Stem Cells to Regrown Teeth?
Imagine with me a world in which you wouldn’t have to fear coming to the dentist. A world in which someone with a toothache could get it taken out and actually have a fully functional tooth–complete with nerves and blood supply–replace it. No more messing around with white and silver fillings, ceramic crowns, and, best of all, no more root canals!
It may not be so far fetched. According to an article in Singularity Hub, researchers at the NOVA college of dentistry are attacking this very problem with surprising success. Dr. Peter Murray and colleagues have been utilizing stem cells harvested from healthy, extracted wisdom teeth and bone marrow to regenerate tooth structures in mice and primates with great success, suggesting that human trials may be just as promising.
Teeth are more comples than simply creating the shape of a tooth though. The true test will be to see if Dr. Murray, and reasearchers around the country, can produce the enamel and dentin layers of a tooth complete with a self-sustaining blood supply and nerve. Currently the process for tooth regrowth includes a scaffold to help the tooth know what shape to form and signals (growth factors) for the stem cells that tell them what to turn into.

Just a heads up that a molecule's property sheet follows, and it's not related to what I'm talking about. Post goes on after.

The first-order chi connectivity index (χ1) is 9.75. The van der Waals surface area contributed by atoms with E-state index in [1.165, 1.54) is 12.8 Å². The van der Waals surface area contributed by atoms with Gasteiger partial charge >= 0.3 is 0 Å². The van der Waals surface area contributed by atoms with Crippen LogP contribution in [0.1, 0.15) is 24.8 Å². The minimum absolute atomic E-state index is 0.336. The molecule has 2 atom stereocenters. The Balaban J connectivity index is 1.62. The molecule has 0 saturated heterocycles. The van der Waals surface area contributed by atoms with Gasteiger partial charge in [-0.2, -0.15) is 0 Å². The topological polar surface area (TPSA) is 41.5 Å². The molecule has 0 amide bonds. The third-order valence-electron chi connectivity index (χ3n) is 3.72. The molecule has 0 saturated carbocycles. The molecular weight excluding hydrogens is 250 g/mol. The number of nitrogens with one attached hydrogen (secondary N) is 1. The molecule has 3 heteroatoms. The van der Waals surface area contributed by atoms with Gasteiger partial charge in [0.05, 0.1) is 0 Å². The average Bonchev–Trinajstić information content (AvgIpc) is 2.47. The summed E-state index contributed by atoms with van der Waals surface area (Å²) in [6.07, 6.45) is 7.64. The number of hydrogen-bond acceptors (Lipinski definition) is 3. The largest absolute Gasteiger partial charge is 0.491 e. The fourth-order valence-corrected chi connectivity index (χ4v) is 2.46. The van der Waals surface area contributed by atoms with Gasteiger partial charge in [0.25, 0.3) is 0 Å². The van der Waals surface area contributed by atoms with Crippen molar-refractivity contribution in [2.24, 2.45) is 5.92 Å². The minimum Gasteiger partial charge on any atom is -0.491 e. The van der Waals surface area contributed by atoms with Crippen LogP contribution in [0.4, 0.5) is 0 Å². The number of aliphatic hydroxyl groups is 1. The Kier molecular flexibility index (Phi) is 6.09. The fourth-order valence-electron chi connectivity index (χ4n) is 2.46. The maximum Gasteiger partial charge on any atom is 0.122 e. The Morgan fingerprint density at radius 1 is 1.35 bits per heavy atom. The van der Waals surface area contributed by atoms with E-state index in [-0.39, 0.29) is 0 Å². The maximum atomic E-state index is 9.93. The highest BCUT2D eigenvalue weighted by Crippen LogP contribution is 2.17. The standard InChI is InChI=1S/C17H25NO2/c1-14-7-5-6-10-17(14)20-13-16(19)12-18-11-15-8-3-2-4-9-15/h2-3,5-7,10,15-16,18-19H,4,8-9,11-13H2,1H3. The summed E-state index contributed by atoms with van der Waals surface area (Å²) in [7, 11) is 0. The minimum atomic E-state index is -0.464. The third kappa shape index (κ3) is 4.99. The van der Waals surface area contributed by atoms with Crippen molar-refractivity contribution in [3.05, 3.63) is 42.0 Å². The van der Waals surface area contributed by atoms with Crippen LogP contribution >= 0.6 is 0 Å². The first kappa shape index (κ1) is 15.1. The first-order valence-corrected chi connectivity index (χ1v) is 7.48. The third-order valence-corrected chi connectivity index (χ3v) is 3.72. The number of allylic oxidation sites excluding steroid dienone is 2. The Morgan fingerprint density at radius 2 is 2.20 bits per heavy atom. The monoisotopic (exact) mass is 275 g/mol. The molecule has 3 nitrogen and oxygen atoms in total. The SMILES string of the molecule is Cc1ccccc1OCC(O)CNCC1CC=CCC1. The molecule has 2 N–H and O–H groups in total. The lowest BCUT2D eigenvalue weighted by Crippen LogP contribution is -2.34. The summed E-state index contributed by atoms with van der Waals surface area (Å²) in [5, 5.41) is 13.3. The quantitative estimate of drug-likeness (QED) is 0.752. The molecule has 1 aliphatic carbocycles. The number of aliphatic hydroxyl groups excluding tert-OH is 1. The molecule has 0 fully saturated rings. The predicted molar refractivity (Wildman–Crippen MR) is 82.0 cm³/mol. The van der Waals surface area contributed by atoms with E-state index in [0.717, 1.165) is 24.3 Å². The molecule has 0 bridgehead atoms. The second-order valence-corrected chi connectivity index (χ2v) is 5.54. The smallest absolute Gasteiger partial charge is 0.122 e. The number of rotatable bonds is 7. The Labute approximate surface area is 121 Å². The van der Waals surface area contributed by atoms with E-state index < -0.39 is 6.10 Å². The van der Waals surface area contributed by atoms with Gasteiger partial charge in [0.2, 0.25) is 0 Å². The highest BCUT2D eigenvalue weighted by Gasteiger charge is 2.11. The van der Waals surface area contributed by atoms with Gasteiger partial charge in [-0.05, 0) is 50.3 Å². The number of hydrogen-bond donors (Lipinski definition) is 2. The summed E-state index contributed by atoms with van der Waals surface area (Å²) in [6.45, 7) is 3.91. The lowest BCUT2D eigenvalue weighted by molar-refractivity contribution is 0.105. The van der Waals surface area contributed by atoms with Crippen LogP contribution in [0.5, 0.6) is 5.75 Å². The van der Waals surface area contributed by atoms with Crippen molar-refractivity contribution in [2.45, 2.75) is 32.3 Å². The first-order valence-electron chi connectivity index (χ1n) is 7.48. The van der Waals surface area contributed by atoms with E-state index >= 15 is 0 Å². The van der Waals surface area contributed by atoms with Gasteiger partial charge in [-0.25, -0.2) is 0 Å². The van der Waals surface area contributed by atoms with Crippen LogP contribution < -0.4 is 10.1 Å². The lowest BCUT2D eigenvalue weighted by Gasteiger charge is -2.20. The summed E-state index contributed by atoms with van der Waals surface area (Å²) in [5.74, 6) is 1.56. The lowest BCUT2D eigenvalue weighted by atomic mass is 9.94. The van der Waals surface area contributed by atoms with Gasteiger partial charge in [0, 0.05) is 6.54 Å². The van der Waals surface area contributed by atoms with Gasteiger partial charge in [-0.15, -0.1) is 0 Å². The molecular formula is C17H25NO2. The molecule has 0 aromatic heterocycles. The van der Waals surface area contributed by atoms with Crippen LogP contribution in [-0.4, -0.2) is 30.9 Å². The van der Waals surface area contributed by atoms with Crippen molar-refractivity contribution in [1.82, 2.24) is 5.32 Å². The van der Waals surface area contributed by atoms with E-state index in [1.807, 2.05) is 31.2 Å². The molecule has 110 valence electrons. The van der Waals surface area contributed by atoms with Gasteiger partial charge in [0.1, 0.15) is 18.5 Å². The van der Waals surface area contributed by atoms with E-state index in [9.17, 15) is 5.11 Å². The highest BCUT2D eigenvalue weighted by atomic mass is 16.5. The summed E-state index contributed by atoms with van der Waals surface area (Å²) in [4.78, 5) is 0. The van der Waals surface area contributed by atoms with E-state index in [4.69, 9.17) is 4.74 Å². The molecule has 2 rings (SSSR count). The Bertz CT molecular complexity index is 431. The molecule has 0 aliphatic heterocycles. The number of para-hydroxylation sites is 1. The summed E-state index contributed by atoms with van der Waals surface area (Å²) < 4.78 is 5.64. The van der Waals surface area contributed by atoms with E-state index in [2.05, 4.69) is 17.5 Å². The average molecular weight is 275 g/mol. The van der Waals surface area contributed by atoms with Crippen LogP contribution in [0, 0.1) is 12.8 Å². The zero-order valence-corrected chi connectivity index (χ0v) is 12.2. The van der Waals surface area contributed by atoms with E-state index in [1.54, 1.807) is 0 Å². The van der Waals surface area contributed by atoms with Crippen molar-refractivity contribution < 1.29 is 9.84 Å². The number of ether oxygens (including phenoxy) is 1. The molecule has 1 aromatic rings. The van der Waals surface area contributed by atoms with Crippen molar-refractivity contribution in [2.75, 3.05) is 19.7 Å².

A German group back in 2005 had successfully recreated a man’s mandible complete with vascularization (blood supply) by using a similar approach of taking stem cells, a 3D titanium scaffold–based on the man’s anatomy–and growth factors. The researchers cleverly implanted this in the man’s latissimus dorsus muscle (back) and waited for the body to create the required vessels. Months later they took the scaffolding out and implanted it successfully. A self-sustaining, stem cell induced growth! As mentioned before, a tooth is more complex than just forming one type of tissue, bone in this case, but this demonstrates the type of scientific leaps that are happening in today’s labs!
In the future you might find that the next time you enter your dentist’s office, you will be hearing the sweet sound of tooth regeneration–I like to think it sounds something like this–rather than the high whsitling of the drill.
Here’s to hoping!
Writing, as always, from beautiful Pearl River, NY in Rockland County, NY